The lead was found in 400-gram boxes (about 14 oz.) of the baby cereal during a regulatory inspection in Zhejiang province in Eastern China, according to Xinhua news agency.
Heinz officials apologized for the situation this past Friday and said they had traced the problem to ingredients in a batch of degreased soybean cereals. The company was recalling products with batch numbers 20140413, 20140414, 20140508 and 20140509 as a preventative measure.
A company spokeswoman reportedly said the raw ingredient used turned out to “exceed the allowable limit for lead,” but no further details were available.
“Extensive testing confirmed that no other Heinz Baby Food varieties are affected,” the statement added.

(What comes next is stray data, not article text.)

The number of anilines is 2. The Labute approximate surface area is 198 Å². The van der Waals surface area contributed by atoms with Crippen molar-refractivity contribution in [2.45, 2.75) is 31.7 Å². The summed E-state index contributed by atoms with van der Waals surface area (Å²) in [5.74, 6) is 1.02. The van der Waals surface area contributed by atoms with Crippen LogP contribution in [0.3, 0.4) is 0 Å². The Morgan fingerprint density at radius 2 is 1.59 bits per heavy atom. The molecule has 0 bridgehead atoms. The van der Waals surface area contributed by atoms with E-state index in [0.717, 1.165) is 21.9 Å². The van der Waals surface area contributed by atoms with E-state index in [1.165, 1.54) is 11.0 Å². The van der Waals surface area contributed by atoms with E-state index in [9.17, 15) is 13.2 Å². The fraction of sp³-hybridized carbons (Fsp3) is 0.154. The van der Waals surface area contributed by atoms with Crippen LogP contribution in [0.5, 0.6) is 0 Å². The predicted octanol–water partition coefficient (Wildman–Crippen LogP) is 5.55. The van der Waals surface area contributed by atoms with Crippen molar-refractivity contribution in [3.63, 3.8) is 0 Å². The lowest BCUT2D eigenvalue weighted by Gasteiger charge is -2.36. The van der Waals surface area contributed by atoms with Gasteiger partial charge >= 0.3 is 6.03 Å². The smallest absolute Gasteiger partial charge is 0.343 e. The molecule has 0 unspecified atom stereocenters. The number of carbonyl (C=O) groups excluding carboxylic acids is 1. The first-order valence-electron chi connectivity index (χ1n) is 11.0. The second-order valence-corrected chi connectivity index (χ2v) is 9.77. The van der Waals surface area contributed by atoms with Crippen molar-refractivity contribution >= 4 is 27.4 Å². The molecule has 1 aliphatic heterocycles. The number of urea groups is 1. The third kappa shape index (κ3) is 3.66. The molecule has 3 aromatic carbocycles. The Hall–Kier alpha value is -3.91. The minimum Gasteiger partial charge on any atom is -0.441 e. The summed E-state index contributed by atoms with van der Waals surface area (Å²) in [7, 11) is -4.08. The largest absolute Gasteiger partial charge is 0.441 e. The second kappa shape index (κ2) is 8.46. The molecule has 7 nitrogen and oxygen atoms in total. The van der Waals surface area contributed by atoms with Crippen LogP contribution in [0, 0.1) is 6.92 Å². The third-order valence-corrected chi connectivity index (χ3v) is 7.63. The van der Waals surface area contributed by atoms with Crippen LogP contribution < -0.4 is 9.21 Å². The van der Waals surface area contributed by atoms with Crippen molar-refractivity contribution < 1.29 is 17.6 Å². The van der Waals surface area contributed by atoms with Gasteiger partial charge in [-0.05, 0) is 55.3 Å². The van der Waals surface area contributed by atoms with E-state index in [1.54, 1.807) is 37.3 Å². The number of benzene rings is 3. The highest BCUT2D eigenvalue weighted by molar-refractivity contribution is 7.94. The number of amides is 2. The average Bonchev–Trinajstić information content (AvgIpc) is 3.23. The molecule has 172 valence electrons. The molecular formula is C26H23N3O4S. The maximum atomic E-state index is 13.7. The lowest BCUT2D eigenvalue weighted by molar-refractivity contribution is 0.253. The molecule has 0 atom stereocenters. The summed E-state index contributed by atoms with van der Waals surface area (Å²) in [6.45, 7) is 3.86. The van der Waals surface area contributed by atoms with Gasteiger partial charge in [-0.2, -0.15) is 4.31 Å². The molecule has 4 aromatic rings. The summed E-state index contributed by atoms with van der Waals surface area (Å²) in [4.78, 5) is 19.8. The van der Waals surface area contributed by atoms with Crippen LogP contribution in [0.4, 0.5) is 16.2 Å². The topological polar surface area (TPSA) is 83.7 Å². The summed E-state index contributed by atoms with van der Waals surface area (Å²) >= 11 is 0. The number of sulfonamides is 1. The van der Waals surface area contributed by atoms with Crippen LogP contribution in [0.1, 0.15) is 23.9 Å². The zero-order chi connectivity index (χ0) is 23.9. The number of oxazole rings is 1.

The U.S. Food and Drug Administration (FDA), which tests foods commonly consumed by children for lead contamination, says that lead exposure in food has dramatically declined since the 1970s, but that concerns remain.
“Exposure to large amounts of lead, whether from food or any other source, can affect numerous body systems including the central nervous system, the kidneys and the immune system. In children, chronic exposure to lead, even at low levels, is associated with impaired cognitive function, including reduced IQ, behavior difficulties and other problems,” the agency states.
This is just the latest in a series of food safety-related problems involving U.S.-based companies in China. A recent TV report showing workers at a U.S.-owned meat supplier processing expired product for use at Chinese fast-food restaurants led to cancelled contracts by McDonald’s and Yum! Brands, and, in 2008, six infants died and more than 300,000 were sickened by melamine found in milk powder.© Food Safety News